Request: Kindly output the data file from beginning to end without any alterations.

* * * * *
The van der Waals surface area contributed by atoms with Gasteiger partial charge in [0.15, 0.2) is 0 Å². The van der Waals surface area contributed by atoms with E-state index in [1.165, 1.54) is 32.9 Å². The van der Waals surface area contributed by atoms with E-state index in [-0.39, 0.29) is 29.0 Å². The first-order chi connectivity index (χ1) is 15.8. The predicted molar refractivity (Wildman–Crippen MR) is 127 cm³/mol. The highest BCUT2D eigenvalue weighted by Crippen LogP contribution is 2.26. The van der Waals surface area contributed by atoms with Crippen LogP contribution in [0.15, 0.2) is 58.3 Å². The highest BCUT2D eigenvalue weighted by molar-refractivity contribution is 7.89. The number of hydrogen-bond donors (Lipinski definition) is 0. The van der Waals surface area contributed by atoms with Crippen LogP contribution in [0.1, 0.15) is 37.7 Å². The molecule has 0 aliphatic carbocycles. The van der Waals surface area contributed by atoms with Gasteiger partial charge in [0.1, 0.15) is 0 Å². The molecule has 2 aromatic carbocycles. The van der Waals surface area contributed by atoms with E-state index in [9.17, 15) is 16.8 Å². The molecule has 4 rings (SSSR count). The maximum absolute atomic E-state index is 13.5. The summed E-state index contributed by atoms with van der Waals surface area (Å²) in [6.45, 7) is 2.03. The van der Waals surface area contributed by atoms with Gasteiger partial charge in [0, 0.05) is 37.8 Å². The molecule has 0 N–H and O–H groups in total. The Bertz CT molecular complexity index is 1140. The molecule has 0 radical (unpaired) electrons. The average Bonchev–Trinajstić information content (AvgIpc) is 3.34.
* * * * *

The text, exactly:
The van der Waals surface area contributed by atoms with Gasteiger partial charge in [0.15, 0.2) is 0 Å². The van der Waals surface area contributed by atoms with E-state index in [1.165, 1.54) is 32.9 Å². The van der Waals surface area contributed by atoms with E-state index in [-0.39, 0.29) is 29.0 Å². The first-order chi connectivity index (χ1) is 15.8. The predicted molar refractivity (Wildman–Crippen MR) is 127 cm³/mol. The highest BCUT2D eigenvalue weighted by Crippen LogP contribution is 2.26. The van der Waals surface area contributed by atoms with Crippen LogP contribution in [0.15, 0.2) is 58.3 Å². The highest BCUT2D eigenvalue weighted by molar-refractivity contribution is 7.89. The number of hydrogen-bond donors (Lipinski definition) is 0. The van der Waals surface area contributed by atoms with Crippen LogP contribution in [0.1, 0.15) is 37.7 Å². The molecule has 0 aliphatic carbocycles. The van der Waals surface area contributed by atoms with Gasteiger partial charge in [0.1, 0.15) is 0 Å². The molecule has 2 aromatic carbocycles. The van der Waals surface area contributed by atoms with E-state index in [9.17, 15) is 16.8 Å². The molecule has 4 rings (SSSR count). The maximum absolute atomic E-state index is 13.5. The summed E-state index contributed by atoms with van der Waals surface area (Å²) in [6.45, 7) is 2.03. The van der Waals surface area contributed by atoms with Gasteiger partial charge in [0, 0.05) is 37.8 Å². The molecule has 0 N–H and O–H groups in total. The Bertz CT molecular complexity index is 1140. The molecule has 0 radical (unpaired) electrons. The average Bonchev–Trinajstić information content (AvgIpc) is 3.34.